Palm oil company Korindo stripped of FSC label

Aerial view: Clearing forest for Korindo oil palm plantations in Papua Korindo has cleared rainforests for oil palm plantations in Papua. (© Mighty Earth)

Jul 16, 2021

The Indonesian palm oil and timber company Korindo is losing its FSC seal. According to the FSC, the reason for the expulsion is that Korindo cleared forests for oil palm plantations and contributed to the degradation and potential destruction of high conservation value forests. Korindo is also accused of violating the participation rights of local people.

The case against Korindo was triggered by a complaint submitted to the Forest Stewardship Council (FSC) in 2017 by the NGO Mighty Earth. A subsequent FSC investigation found unequivocal evidence that Korindo had destroyed 30,000 hectares of forest of high conservation value. It also determined that the company had almost certainly violated the traditional rights and human rights of local people for its own benefit.

Korindo then agreed to remedy the uncovered environmental and social grievances and was initally allowed to keep the seal. Then came the about-face: “It had become an untenable situation for FSC that we were not able to verify improvements in Korindo’s social and environmental performance against the agreed preliminary conditions. This is why the Board decided to disassociate,” said FSC International Director General Kim Carstensen.

Kwangyul Peck, Chief Sustainability Officer of the Korindo Group, said the decision came as a “great surprise”. The BBC quotes Peck as being “very shocked” by the development. This reaction is noteworthy because the company threatened to take legal action against the FSC in 2019, and an FSC report on Korindo's abuses was only published in a considerably abridged form.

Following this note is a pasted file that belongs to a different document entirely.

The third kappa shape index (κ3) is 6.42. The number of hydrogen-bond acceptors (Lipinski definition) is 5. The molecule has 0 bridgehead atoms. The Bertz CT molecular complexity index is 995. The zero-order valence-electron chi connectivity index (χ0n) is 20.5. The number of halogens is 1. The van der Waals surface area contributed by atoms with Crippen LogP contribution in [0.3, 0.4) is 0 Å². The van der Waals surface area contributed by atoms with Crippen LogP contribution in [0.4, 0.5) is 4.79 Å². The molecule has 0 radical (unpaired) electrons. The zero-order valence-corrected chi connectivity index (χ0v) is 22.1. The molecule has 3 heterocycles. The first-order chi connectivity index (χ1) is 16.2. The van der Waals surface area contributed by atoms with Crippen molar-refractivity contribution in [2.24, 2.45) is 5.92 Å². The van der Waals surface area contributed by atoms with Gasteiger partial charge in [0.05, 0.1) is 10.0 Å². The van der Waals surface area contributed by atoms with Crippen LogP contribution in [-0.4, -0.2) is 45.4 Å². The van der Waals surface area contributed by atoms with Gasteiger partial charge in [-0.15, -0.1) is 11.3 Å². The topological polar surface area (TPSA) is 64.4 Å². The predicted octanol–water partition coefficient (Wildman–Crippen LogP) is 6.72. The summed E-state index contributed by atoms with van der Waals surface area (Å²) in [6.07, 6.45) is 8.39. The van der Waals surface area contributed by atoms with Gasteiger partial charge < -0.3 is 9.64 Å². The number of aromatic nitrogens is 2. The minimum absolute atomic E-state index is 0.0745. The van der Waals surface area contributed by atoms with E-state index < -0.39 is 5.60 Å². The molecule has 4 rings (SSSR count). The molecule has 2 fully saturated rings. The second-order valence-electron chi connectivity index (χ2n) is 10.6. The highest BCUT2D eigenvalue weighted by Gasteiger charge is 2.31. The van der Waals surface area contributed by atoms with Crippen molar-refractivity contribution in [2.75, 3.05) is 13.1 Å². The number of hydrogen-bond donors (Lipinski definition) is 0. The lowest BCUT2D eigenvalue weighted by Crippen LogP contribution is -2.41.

The termination by the FSC takes effect on October 16.

In the Indonesian province of Papua, the last large rainforests in Southeast Asia have so far remained largely intact. But for some years now, agricultural corporations have been deforesting land on a grand scale, especially for oil palm plantations. Korindo is one of the biggest players in this regard, controlling more land than any other company. 60,000 hectares of forest have already been cleared on its concessions – an area the size of Chicago or Seoul.

FSC is supposed to guarantee responsible forest management, but it has so many flaws that numerous environmentalists criticize it as greenwashing. However, considering how well-known the seal is among businesses and consumers, the loss is likely to be quite painful for Korindo.

Korindo has so far been able to rely on the FSC seal to greenwash its activities, but no longer. The company says it will seek to be reinstated by the FSC, however.

Korindo is currently trying to stifle criticism of its business practices by taking us to court in Hamburg, Germany, for publicizing its destruction of rainforests in Papua. The lawsuit is clearly intended to intimidate Rainforest Rescue and have a chilling effect on other activists – a textbook example of a strategic lawsuit against public participation, or SLAPP.

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